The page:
August, 2007 archive
Via Huffington Post:
Idaho Republican Sen. Larry Craig will announce Saturday he will resign from the Senate amid a furor over his arrest and guilty plea in a police sex sting in an airport men’s room, Republican officials said Friday.
Craig will hold a news conference at 10:30 a.m. MDT and say that he will resign effective Sept. 30, three state GOP officials said, speaking on condition of anonymity.
Unfortunately, if this is true, he’s resigning for the wrong reasons. He’s resigning because the power brokers in the Republican party have decided he’s gay and they can’t stand the publicity.
Interestingly enough, Barney Frank had something to say about that today–he believes that Craig should not resign. Mr. Frank said that persons should resign over abuse of office, perhaps, but not over who they are. Whether they should lose their jobs because of who they are, in his opinion, is an issue for the voters.
Frankly, as I have tried to make very clear, I don’t give a damn about the sex. For all I care, he could be doing sheep on his ranch. As long as the sheep are consenting, that’s fine with me.
Now, if he were resigning because he is a hypocrite, I could support him in that decision. That would be the right and moral thing to do.
But, as I pointed out here (by lazily piggy-backing on Dick Polman’s blog entry), the Republican Party is the party of hypocrisy and would never abandon someone merely for the sin of hypocrisy.
They will just abandon someone for making them look bad.
Something they can do quite nicely on their own, thank you.
Feel free to copy it and use it:
Dear (insert name here):
I find the current federal administration’s escalating rhetoric about Iran to be most disturbing.
The administration has already marketed one fraudulent, morally and financially indefensible war to the American people.
Please do every thing you can to keep them from lying us into another one.
As I said earlier, I cannot buy health insurance for my son and me.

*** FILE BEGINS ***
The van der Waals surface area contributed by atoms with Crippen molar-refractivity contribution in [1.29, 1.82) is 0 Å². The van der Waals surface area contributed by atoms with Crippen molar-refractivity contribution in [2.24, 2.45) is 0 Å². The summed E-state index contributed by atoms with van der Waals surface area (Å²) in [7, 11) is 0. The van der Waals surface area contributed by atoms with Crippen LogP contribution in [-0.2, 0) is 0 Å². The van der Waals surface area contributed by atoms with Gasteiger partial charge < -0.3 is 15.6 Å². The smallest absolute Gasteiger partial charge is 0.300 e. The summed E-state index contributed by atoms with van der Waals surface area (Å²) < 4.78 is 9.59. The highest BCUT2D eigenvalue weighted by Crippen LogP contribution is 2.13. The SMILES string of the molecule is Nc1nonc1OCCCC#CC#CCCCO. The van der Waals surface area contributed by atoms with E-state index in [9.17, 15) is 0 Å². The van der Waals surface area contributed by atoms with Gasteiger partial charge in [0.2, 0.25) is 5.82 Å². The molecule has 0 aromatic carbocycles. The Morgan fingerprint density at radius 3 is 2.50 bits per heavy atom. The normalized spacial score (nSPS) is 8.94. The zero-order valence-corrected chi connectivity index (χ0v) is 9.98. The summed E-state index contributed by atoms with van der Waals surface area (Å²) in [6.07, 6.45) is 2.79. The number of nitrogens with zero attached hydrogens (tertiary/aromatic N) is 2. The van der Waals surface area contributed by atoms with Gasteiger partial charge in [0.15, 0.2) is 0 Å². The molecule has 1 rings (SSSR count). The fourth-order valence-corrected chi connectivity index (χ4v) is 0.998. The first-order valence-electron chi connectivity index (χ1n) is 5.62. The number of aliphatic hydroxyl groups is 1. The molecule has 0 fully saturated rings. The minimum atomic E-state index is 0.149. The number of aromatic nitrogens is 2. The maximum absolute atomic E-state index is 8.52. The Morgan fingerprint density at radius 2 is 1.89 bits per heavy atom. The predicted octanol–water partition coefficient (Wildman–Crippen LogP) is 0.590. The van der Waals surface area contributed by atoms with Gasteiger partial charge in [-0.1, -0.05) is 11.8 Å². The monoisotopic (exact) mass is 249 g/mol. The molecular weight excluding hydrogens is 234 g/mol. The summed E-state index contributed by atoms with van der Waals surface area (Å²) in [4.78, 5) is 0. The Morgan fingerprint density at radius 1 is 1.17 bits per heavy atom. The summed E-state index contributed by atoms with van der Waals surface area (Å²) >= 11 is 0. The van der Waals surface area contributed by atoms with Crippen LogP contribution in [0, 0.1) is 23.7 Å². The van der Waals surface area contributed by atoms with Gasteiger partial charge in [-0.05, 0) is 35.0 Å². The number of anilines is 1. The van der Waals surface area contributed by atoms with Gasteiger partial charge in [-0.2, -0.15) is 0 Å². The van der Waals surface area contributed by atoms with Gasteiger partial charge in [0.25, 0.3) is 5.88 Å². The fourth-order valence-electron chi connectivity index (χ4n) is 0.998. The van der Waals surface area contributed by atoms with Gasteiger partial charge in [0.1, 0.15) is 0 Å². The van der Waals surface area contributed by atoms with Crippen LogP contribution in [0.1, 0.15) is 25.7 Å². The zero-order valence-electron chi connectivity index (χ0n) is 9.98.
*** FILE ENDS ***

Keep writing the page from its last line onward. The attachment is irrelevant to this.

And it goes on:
But he is just one of 47 million, according to the United States Census Bureau. Catch that. That’s 15% of the population of the United States.
I looking for links for this post, I found several reputable sites (as well as the usual crowd of industry apologists and wingnut wackos) that attempt to debunk the “47 million” figure
Most noted that some of the persons included in the “47 milion” may be not be citizens (note that “not being a citizen” and being here illegally are two different things, but those “debunking” articles make the leap from “resident alien” to “illegal alien” without a pause–I guess because brown people make up the largest chunk of that portion of the uninsured) and yadda yadda yadda.
CNN Money glibly pointed out that some of the persons included in that figure make more than $50,000 a year and could easily afford health insurance if they wanted it.
Well, I sort of fall in that category, just barely. I guess I could have easily afforded the $600 a month premium for that policy with a $10,000 annual deductible I was trying to buy. And with a little more scrimping and saving, I could have bought that Lamborghini I’ve always dreamed about.
Tell me, what would an additional $600.00 a month expenditure do to your budget?
(Clearly, the hacks at CNN Money have never shopped for health insurance on the open market. But that’s another story.)
I was unable to purchase health insurance because I have the normal wear and tear of over half a century on this planet and because my son had kidney surgery three years ago (no, it wasn’t elective surgery).
My son and I have “pre-existing conditions.” In the fine catch-22 of U. S. (lack of) health care policy, we cannot get insurance because (gasp) we might need it.
Which leads up to this:
Also posted, in slightly edited form, here.
After I read this, I decided to write something about the difference between a report from the GAO, a bipartisan agency that has earned respect for its dispassionate, factual analysis, and a report from the Current Federal Administration, which makes Baron Munchausen look like Little Lord Fauntleroy, but I got distracted by a root canal and ASZ beat me to it.
Dick Polman wondering why Republicans are calling for the resignation of Senator Craig, but not for that of Senator “My Number Was in the Washington Madam’s Phone Logs” Vitter: